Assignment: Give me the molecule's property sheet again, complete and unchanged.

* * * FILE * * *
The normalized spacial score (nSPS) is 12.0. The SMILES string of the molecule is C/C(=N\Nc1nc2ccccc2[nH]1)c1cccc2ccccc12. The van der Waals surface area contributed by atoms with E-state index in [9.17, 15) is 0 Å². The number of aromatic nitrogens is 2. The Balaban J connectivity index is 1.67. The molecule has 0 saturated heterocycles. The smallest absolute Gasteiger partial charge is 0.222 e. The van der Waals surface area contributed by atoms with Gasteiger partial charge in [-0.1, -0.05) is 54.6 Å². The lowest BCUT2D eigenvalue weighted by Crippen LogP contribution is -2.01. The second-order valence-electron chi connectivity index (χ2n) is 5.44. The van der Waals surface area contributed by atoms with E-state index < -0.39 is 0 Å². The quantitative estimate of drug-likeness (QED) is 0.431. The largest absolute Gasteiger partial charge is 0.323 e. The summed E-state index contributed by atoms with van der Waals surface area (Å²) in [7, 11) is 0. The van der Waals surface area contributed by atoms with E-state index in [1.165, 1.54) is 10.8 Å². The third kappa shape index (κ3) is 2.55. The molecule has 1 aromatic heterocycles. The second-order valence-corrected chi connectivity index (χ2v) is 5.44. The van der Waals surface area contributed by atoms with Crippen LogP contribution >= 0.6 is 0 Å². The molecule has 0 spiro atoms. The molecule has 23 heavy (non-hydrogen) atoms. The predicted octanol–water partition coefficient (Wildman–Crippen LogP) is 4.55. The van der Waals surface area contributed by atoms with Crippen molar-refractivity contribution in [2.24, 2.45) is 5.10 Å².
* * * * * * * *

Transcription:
The normalized spacial score (nSPS) is 12.0. The SMILES string of the molecule is C/C(=N\Nc1nc2ccccc2[nH]1)c1cccc2ccccc12. The van der Waals surface area contributed by atoms with E-state index in [9.17, 15) is 0 Å². The number of aromatic nitrogens is 2. The Balaban J connectivity index is 1.67. The molecule has 0 saturated heterocycles. The smallest absolute Gasteiger partial charge is 0.222 e. The van der Waals surface area contributed by atoms with Gasteiger partial charge in [-0.1, -0.05) is 54.6 Å². The lowest BCUT2D eigenvalue weighted by Crippen LogP contribution is -2.01. The second-order valence-electron chi connectivity index (χ2n) is 5.44. The van der Waals surface area contributed by atoms with E-state index < -0.39 is 0 Å². The quantitative estimate of drug-likeness (QED) is 0.431. The largest absolute Gasteiger partial charge is 0.323 e. The summed E-state index contributed by atoms with van der Waals surface area (Å²) in [7, 11) is 0. The van der Waals surface area contributed by atoms with E-state index in [1.165, 1.54) is 10.8 Å². The third kappa shape index (κ3) is 2.55. The molecule has 1 aromatic heterocycles. The second-order valence-corrected chi connectivity index (χ2v) is 5.44. The van der Waals surface area contributed by atoms with Crippen LogP contribution >= 0.6 is 0 Å². The molecule has 0 spiro atoms. The molecule has 23 heavy (non-hydrogen) atoms. The predicted octanol–water partition coefficient (Wildman–Crippen LogP) is 4.55. The van der Waals surface area contributed by atoms with Crippen molar-refractivity contribution in [2.24, 2.45) is 5.10 Å².